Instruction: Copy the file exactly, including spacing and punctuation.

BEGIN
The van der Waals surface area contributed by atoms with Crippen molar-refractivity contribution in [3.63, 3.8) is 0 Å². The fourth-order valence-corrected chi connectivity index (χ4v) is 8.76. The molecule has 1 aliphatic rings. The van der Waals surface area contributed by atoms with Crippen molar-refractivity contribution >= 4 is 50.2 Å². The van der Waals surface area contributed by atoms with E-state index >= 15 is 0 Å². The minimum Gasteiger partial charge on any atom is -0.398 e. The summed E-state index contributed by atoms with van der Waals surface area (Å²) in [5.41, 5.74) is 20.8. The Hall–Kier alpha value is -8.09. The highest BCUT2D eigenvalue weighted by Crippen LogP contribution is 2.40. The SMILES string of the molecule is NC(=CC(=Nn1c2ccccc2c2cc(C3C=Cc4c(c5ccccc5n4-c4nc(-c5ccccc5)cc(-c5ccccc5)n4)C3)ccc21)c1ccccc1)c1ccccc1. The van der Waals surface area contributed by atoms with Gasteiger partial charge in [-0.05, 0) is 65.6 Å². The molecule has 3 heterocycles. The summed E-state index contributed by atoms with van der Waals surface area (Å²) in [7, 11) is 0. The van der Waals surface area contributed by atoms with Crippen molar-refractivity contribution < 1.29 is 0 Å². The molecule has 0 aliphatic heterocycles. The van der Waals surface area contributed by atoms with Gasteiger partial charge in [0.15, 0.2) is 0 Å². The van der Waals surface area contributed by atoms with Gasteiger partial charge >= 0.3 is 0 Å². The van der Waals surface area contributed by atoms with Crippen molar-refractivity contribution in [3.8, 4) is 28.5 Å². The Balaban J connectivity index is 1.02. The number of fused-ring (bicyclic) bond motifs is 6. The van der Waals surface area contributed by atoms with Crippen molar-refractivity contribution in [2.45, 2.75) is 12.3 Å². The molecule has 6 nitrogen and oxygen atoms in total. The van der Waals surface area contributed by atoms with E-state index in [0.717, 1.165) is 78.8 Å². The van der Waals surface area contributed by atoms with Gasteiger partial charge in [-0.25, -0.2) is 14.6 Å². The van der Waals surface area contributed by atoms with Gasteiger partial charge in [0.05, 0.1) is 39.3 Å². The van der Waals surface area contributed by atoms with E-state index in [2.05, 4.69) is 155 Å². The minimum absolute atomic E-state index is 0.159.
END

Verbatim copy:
The van der Waals surface area contributed by atoms with Crippen molar-refractivity contribution in [3.63, 3.8) is 0 Å². The fourth-order valence-corrected chi connectivity index (χ4v) is 8.76. The molecule has 1 aliphatic rings. The van der Waals surface area contributed by atoms with Crippen molar-refractivity contribution >= 4 is 50.2 Å². The van der Waals surface area contributed by atoms with E-state index >= 15 is 0 Å². The minimum Gasteiger partial charge on any atom is -0.398 e. The summed E-state index contributed by atoms with van der Waals surface area (Å²) in [5.41, 5.74) is 20.8. The Hall–Kier alpha value is -8.09. The highest BCUT2D eigenvalue weighted by Crippen LogP contribution is 2.40. The SMILES string of the molecule is NC(=CC(=Nn1c2ccccc2c2cc(C3C=Cc4c(c5ccccc5n4-c4nc(-c5ccccc5)cc(-c5ccccc5)n4)C3)ccc21)c1ccccc1)c1ccccc1. The van der Waals surface area contributed by atoms with Gasteiger partial charge in [-0.05, 0) is 65.6 Å². The molecule has 3 heterocycles. The summed E-state index contributed by atoms with van der Waals surface area (Å²) in [7, 11) is 0. The van der Waals surface area contributed by atoms with Crippen molar-refractivity contribution < 1.29 is 0 Å². The molecule has 0 aliphatic heterocycles. The van der Waals surface area contributed by atoms with Gasteiger partial charge in [0.15, 0.2) is 0 Å². The van der Waals surface area contributed by atoms with Gasteiger partial charge >= 0.3 is 0 Å². The van der Waals surface area contributed by atoms with Crippen molar-refractivity contribution in [3.8, 4) is 28.5 Å². The Balaban J connectivity index is 1.02. The number of fused-ring (bicyclic) bond motifs is 6. The van der Waals surface area contributed by atoms with Crippen molar-refractivity contribution in [2.45, 2.75) is 12.3 Å². The molecule has 6 nitrogen and oxygen atoms in total. The van der Waals surface area contributed by atoms with E-state index in [0.717, 1.165) is 78.8 Å². The van der Waals surface area contributed by atoms with Gasteiger partial charge in [-0.25, -0.2) is 14.6 Å². The van der Waals surface area contributed by atoms with Gasteiger partial charge in [0.05, 0.1) is 39.3 Å². The van der Waals surface area contributed by atoms with E-state index in [2.05, 4.69) is 155 Å². The minimum absolute atomic E-state index is 0.159.